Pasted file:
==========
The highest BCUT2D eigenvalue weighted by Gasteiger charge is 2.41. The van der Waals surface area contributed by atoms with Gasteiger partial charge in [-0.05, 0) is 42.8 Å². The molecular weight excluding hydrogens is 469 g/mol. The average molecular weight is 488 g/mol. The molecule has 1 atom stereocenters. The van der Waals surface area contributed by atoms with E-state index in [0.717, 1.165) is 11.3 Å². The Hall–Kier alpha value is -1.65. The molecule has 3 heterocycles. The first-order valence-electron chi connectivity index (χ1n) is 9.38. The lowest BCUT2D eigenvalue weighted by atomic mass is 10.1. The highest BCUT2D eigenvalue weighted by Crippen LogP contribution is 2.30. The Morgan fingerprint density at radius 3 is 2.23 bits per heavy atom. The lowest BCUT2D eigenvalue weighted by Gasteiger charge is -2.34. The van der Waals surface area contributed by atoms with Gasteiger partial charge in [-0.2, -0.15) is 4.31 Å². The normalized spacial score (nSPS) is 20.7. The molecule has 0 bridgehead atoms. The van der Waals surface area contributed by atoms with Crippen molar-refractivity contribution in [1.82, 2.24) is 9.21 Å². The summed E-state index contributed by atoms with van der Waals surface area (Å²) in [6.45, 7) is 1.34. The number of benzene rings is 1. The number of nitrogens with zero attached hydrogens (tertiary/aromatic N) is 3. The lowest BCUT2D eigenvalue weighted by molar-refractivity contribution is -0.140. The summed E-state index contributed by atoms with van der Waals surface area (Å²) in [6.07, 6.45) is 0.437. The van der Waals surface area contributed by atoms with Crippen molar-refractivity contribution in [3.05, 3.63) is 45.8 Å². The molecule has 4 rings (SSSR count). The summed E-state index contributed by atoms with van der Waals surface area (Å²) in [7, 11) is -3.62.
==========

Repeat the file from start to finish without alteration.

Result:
The highest BCUT2D eigenvalue weighted by Gasteiger charge is 2.41. The van der Waals surface area contributed by atoms with Gasteiger partial charge in [-0.05, 0) is 42.8 Å². The molecular weight excluding hydrogens is 469 g/mol. The average molecular weight is 488 g/mol. The molecule has 1 atom stereocenters. The van der Waals surface area contributed by atoms with E-state index in [0.717, 1.165) is 11.3 Å². The Hall–Kier alpha value is -1.65. The molecule has 3 heterocycles. The first-order valence-electron chi connectivity index (χ1n) is 9.38. The lowest BCUT2D eigenvalue weighted by atomic mass is 10.1. The highest BCUT2D eigenvalue weighted by Crippen LogP contribution is 2.30. The Morgan fingerprint density at radius 3 is 2.23 bits per heavy atom. The lowest BCUT2D eigenvalue weighted by Gasteiger charge is -2.34. The van der Waals surface area contributed by atoms with Gasteiger partial charge in [-0.2, -0.15) is 4.31 Å². The normalized spacial score (nSPS) is 20.7. The molecule has 0 bridgehead atoms. The van der Waals surface area contributed by atoms with Crippen molar-refractivity contribution in [1.82, 2.24) is 9.21 Å². The summed E-state index contributed by atoms with van der Waals surface area (Å²) in [6.45, 7) is 1.34. The number of benzene rings is 1. The number of nitrogens with zero attached hydrogens (tertiary/aromatic N) is 3. The lowest BCUT2D eigenvalue weighted by molar-refractivity contribution is -0.140. The summed E-state index contributed by atoms with van der Waals surface area (Å²) in [6.07, 6.45) is 0.437. The van der Waals surface area contributed by atoms with Crippen molar-refractivity contribution in [3.05, 3.63) is 45.8 Å². The molecule has 4 rings (SSSR count). The summed E-state index contributed by atoms with van der Waals surface area (Å²) in [7, 11) is -3.62.